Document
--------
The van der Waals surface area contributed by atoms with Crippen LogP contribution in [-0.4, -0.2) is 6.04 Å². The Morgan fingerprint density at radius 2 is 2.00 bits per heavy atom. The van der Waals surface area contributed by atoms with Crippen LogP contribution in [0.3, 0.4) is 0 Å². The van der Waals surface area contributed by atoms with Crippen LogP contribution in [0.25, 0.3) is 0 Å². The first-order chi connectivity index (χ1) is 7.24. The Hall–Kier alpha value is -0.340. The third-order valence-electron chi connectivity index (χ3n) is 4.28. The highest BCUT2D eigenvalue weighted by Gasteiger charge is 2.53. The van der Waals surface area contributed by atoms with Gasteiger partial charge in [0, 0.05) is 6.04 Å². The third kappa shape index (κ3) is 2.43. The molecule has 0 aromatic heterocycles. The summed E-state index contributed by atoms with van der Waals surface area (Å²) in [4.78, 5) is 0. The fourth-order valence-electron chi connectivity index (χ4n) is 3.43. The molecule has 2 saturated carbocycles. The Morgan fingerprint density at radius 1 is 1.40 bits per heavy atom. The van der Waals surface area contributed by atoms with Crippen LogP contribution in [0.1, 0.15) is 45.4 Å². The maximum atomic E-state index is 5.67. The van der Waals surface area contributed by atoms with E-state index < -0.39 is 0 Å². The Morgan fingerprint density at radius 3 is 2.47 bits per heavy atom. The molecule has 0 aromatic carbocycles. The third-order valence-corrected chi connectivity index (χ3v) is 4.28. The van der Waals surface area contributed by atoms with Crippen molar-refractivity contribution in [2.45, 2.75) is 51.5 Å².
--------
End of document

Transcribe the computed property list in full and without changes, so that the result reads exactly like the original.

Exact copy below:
The van der Waals surface area contributed by atoms with Crippen LogP contribution in [-0.4, -0.2) is 6.04 Å². The Morgan fingerprint density at radius 2 is 2.00 bits per heavy atom. The van der Waals surface area contributed by atoms with Crippen LogP contribution in [0.3, 0.4) is 0 Å². The van der Waals surface area contributed by atoms with Crippen LogP contribution in [0.25, 0.3) is 0 Å². The first-order chi connectivity index (χ1) is 7.24. The Hall–Kier alpha value is -0.340. The third-order valence-electron chi connectivity index (χ3n) is 4.28. The highest BCUT2D eigenvalue weighted by Gasteiger charge is 2.53. The van der Waals surface area contributed by atoms with Gasteiger partial charge in [0, 0.05) is 6.04 Å². The third kappa shape index (κ3) is 2.43. The molecule has 0 aromatic heterocycles. The summed E-state index contributed by atoms with van der Waals surface area (Å²) in [4.78, 5) is 0. The fourth-order valence-electron chi connectivity index (χ4n) is 3.43. The molecule has 2 saturated carbocycles. The Morgan fingerprint density at radius 1 is 1.40 bits per heavy atom. The van der Waals surface area contributed by atoms with Crippen LogP contribution in [0.1, 0.15) is 45.4 Å². The maximum atomic E-state index is 5.67. The van der Waals surface area contributed by atoms with E-state index < -0.39 is 0 Å². The Morgan fingerprint density at radius 3 is 2.47 bits per heavy atom. The molecule has 0 aromatic carbocycles. The third-order valence-corrected chi connectivity index (χ3v) is 4.28. The van der Waals surface area contributed by atoms with Crippen molar-refractivity contribution in [2.45, 2.75) is 51.5 Å².